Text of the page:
Stop Loss Orders and Trailing Stop Loss Orders are valuable tools you can utilize to maximize your ROI (Return on Investment). Playing the stock market is fraught with risks; however, “no risk, no reward” (quote attributed to Christy Raedeke, The Daykeeper’s Grimoire) plan of attack must be remembered. Trading with volatile stocks can be hazardous and are, therefore, at times more difficult to “stop.” Discover why.
Using Stop Loss Orders Correctly
Stop Loss Orders are a great strategy for your financial investments if you use them correctly. When placing a Stop Loss Order, it’s like making any other purchase or trade. For a “short position” stop loss, you will place a
“buy stop loss order” and for “long positions,” you will place a “sell stop loss order.” A short position is when you borrow stock from a broker for a short period of time. A long position is called such when you purchase a stock with the expectation that it will rise in value over a long period of time (patience is called for here). You buy a long position when you expect to have the stock for a long time, while a short position is just holding the stock for a shorter period of time, expecting (and hoping) to sell it in a short period of time to earn money that way.
You Might Not Want To Use Stop Loss Orders When …
Stocks with a lot of volatility and stop loss orders don’t usually mix well. If you consider the very nature of volatile stocks, you know they tend to swing widely between high prices and low prices. The wild swings make timing when and where your place your stop loss orders extremely difficult to gauge. If you try to use Stop Loss Orders with volatile stocks, be prepared to accept the fact that your risks may be much greater and your losses much more.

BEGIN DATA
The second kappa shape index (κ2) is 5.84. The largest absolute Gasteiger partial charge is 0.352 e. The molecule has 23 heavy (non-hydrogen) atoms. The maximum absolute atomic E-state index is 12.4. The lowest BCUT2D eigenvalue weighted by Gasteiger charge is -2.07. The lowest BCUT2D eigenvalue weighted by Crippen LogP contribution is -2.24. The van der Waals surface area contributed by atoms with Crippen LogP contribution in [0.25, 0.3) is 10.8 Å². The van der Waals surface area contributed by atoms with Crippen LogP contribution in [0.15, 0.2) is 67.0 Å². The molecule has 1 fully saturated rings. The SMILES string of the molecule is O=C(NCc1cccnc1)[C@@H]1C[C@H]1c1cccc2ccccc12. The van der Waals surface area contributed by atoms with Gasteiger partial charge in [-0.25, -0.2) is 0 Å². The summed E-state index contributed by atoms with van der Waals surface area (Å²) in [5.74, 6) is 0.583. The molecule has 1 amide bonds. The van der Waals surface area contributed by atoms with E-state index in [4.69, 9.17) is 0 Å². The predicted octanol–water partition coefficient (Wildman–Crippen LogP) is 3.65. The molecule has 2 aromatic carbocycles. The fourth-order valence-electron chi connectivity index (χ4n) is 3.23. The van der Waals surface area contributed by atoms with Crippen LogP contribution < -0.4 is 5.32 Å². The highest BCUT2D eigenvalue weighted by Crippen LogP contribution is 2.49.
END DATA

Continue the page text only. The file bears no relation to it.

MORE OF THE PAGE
Another detrimental effect that can be attributed to Stop Loss Orders is the actions of the so-called “market maker.” A market maker is a trader who has experience and is knowledgeable about how to manipulate the market system. If a market maker notices a lot of Stop Loss Orders on a particular stock, he/she can use this knowledge to their advantage and bid the price of a stock, which will trigger an effect that might push the stock in the opposite direction than the one you want it to go in. Traders, especially those new to how stock deals work, can be targeted to sell orders that are large enough in scope to get a big buy from another investor, thereby increasing their own profit margin. Market makers are the ones who “bid” the price of the stock; in essence, they “make the market.” While what they do is legal, often they can manage to swing the trading for their own agenda.
Stop Loss Orders can be a method of protecting yourself from runaway losses. Ensure you are using them properly. Let StopLossTracker help you navigate the system.